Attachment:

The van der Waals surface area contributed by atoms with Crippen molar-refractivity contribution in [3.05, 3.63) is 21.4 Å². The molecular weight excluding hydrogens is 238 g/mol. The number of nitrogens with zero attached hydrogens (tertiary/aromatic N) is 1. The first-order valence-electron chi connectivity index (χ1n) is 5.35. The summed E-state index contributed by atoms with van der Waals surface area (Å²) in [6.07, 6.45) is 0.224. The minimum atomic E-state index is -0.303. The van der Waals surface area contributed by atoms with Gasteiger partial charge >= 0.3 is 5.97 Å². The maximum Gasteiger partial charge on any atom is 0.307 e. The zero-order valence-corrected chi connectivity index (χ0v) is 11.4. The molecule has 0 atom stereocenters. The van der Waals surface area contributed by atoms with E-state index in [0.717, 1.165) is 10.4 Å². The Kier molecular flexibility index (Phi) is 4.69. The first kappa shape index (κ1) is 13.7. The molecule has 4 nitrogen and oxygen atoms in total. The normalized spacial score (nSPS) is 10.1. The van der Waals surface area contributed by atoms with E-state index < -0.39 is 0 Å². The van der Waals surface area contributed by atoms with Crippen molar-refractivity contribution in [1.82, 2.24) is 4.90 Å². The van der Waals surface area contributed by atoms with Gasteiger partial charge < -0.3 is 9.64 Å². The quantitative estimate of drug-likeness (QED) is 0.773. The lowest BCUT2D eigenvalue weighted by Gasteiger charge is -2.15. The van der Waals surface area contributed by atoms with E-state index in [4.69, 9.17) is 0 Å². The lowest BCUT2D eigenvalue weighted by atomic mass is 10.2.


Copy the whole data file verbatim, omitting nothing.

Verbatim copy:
The van der Waals surface area contributed by atoms with Crippen molar-refractivity contribution in [3.05, 3.63) is 21.4 Å². The molecular weight excluding hydrogens is 238 g/mol. The number of nitrogens with zero attached hydrogens (tertiary/aromatic N) is 1. The first-order valence-electron chi connectivity index (χ1n) is 5.35. The summed E-state index contributed by atoms with van der Waals surface area (Å²) in [6.07, 6.45) is 0.224. The minimum atomic E-state index is -0.303. The van der Waals surface area contributed by atoms with Gasteiger partial charge >= 0.3 is 5.97 Å². The maximum Gasteiger partial charge on any atom is 0.307 e. The zero-order valence-corrected chi connectivity index (χ0v) is 11.4. The molecule has 0 atom stereocenters. The van der Waals surface area contributed by atoms with E-state index in [0.717, 1.165) is 10.4 Å². The Kier molecular flexibility index (Phi) is 4.69. The first kappa shape index (κ1) is 13.7. The molecule has 4 nitrogen and oxygen atoms in total. The normalized spacial score (nSPS) is 10.1. The van der Waals surface area contributed by atoms with E-state index < -0.39 is 0 Å². The van der Waals surface area contributed by atoms with Crippen molar-refractivity contribution in [1.82, 2.24) is 4.90 Å². The van der Waals surface area contributed by atoms with Gasteiger partial charge < -0.3 is 9.64 Å². The quantitative estimate of drug-likeness (QED) is 0.773. The lowest BCUT2D eigenvalue weighted by Gasteiger charge is -2.15. The van der Waals surface area contributed by atoms with E-state index in [4.69, 9.17) is 0 Å². The lowest BCUT2D eigenvalue weighted by atomic mass is 10.2.